Referring to criticism by GOP Sens. Mike Lee and Rand Paul, Trump said: “They want information that honestly I think is very hard to get. ... It really had to do with sources and information that we had that really should remain at a very high level.”


Turkish map of ‘divided’ Iraq triggers criticism

Turkey's President Recep Tayyip Erdogan. (AP)
Updated 14 July 2020

Turkish map of ‘divided’ Iraq triggers criticism

  • Row follows launch of two major military operations against PKK last month in northern Iraq

ISTANBUL: A map posted by the official Twitter account of the Turkish Presidency drew an angry reaction from Baghdad because it showed a divided Iraq.

The map, which was deleted after criticism, was intended to illustrate the locations of Turkish troops that have crossed the border and advanced up to 40 kilometers in 38 areas of Northern Iraq. However, it highlighted the northern part of the country in yellow and the rest in green. It also revealed that Turkish forces were deployed in the cities of Erbil, Soran, Duhok and Zakho.

“If you share such maps, you will then legitimize other official sources who share maps of a divided Turkey,” said Aytun Ciray, a Turkish opposition politician from the IYI Party, emphasizing the need for respecting neighboring Iraq’s territorial unity.

The row over the map follows the launch of two major operations against the Kurdistan Workers’ Party (PKK) in mid-June in northern Iraq, dubbed Claw-Tiger and Claw-Eagle, which were criticized by Iraqi authorities. A fifth Turkish soldier has been killed during the ground offensive, Turkey’s Defense Ministry announced on Sunday night.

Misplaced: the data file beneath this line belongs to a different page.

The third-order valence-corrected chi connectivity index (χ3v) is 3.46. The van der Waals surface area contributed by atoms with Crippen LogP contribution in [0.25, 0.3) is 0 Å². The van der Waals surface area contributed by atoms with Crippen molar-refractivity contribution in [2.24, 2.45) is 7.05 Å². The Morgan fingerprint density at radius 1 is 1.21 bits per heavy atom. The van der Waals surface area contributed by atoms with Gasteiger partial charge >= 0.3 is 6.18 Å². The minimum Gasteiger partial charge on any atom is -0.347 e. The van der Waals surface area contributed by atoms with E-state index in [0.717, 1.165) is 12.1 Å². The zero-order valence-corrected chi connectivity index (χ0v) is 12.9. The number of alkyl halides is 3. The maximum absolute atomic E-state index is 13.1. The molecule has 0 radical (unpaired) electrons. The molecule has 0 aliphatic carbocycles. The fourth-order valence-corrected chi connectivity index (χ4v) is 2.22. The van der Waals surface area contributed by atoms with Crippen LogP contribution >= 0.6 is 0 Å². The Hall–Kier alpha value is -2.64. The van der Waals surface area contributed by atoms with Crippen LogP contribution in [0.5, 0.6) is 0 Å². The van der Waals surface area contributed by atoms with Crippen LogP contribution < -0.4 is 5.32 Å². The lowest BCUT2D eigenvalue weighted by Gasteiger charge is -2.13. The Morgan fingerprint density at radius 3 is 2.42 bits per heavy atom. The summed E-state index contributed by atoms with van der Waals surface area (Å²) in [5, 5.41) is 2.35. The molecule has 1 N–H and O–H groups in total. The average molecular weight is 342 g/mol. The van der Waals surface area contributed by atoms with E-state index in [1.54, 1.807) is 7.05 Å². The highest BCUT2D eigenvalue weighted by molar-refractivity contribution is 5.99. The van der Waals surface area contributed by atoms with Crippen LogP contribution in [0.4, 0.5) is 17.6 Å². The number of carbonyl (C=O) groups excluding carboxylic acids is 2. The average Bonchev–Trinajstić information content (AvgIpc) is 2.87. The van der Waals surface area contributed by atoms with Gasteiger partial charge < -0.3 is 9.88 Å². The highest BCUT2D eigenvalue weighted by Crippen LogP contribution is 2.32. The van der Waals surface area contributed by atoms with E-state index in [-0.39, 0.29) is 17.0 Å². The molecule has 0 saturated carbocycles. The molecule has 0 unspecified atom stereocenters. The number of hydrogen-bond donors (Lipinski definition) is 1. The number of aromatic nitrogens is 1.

The PKK is listed as a terror group by Ankara, Brussels and Washington. The group allegedly uses about 81 locations in northern Iraq as bases from which to launch attacks in Turkey.

Baghdad considers the presence of Turkish troops a “blatant breach of the UN charter” and said it is concerned about the safety of “unarmed civilians” during Turkish operations. Iraqi Foreign Ministry spokesman Ahmad Al-Sahaf said on July 3 that the country might file an official complaint with the UN Security Council (UNSC) if Turkey does not halt its military activity in the north.

He added: “We reject any unilateral action that would harm our sovereignty. We started with a statement of condemnation and may resort to gathering support from the Arab League and the Organization of Islamic Cooperation and could file a complaint to the UNSC.”

Ryan Bohl, a regional analyst with the Stratfor geopolitical consultancy, suggested that the release of the contentious map was an attempt by Ankara to signal to Iraq, as well as the PKK and the international community, that it intends to maintain its current level of operations for some time.

“That in and of itself is a strain with Baghdad, since Iraqi Prime Minister Mustafa Al-Kadhimi can’t necessarily count on the operation winding down and going back to a status quo,” he said.

However, Bohl added that the withdrawal of the map shows that Ankara does not want to be viewed as a permanent occupying force by Iraq or its allies.

“(Turkey) wants northern Iraq to be seen as different than its spheres of influence in Syria, which are signaled to be much longer term,” he said. “So Ankara is trying to walk a fine line between showing that this operation will be more significant than previous ones against the PKK, but trying not to make it appear like it will be an occupying or permanent force in northern Iraq.”